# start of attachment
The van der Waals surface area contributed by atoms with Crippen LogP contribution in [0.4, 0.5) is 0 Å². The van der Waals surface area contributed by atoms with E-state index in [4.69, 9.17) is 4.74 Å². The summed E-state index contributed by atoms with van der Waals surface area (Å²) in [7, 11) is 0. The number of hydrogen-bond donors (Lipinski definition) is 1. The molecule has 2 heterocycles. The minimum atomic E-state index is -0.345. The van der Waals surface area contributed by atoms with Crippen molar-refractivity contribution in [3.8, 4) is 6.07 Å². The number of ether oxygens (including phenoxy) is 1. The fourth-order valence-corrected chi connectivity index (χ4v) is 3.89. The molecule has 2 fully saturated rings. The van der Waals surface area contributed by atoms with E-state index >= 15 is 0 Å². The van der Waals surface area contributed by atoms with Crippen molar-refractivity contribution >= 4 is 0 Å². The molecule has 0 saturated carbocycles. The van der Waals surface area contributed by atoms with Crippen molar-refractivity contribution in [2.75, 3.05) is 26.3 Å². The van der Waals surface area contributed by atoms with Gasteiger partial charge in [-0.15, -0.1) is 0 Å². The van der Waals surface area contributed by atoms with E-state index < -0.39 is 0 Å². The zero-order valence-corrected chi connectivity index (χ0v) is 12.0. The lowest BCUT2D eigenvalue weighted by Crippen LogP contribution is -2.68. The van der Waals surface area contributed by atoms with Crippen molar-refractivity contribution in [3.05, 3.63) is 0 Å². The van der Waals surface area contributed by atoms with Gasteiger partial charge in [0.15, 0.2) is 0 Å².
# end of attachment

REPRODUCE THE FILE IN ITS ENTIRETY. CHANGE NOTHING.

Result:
The van der Waals surface area contributed by atoms with Crippen LogP contribution in [0.4, 0.5) is 0 Å². The van der Waals surface area contributed by atoms with E-state index in [4.69, 9.17) is 4.74 Å². The summed E-state index contributed by atoms with van der Waals surface area (Å²) in [7, 11) is 0. The number of hydrogen-bond donors (Lipinski definition) is 1. The molecule has 2 heterocycles. The minimum atomic E-state index is -0.345. The van der Waals surface area contributed by atoms with Crippen molar-refractivity contribution in [3.8, 4) is 6.07 Å². The number of ether oxygens (including phenoxy) is 1. The fourth-order valence-corrected chi connectivity index (χ4v) is 3.89. The molecule has 2 fully saturated rings. The van der Waals surface area contributed by atoms with E-state index >= 15 is 0 Å². The van der Waals surface area contributed by atoms with Crippen molar-refractivity contribution >= 4 is 0 Å². The molecule has 0 saturated carbocycles. The van der Waals surface area contributed by atoms with Crippen molar-refractivity contribution in [2.75, 3.05) is 26.3 Å². The van der Waals surface area contributed by atoms with Gasteiger partial charge in [-0.15, -0.1) is 0 Å². The van der Waals surface area contributed by atoms with E-state index < -0.39 is 0 Å². The zero-order valence-corrected chi connectivity index (χ0v) is 12.0. The lowest BCUT2D eigenvalue weighted by Crippen LogP contribution is -2.68. The van der Waals surface area contributed by atoms with Crippen molar-refractivity contribution in [3.05, 3.63) is 0 Å². The van der Waals surface area contributed by atoms with Gasteiger partial charge in [0.15, 0.2) is 0 Å².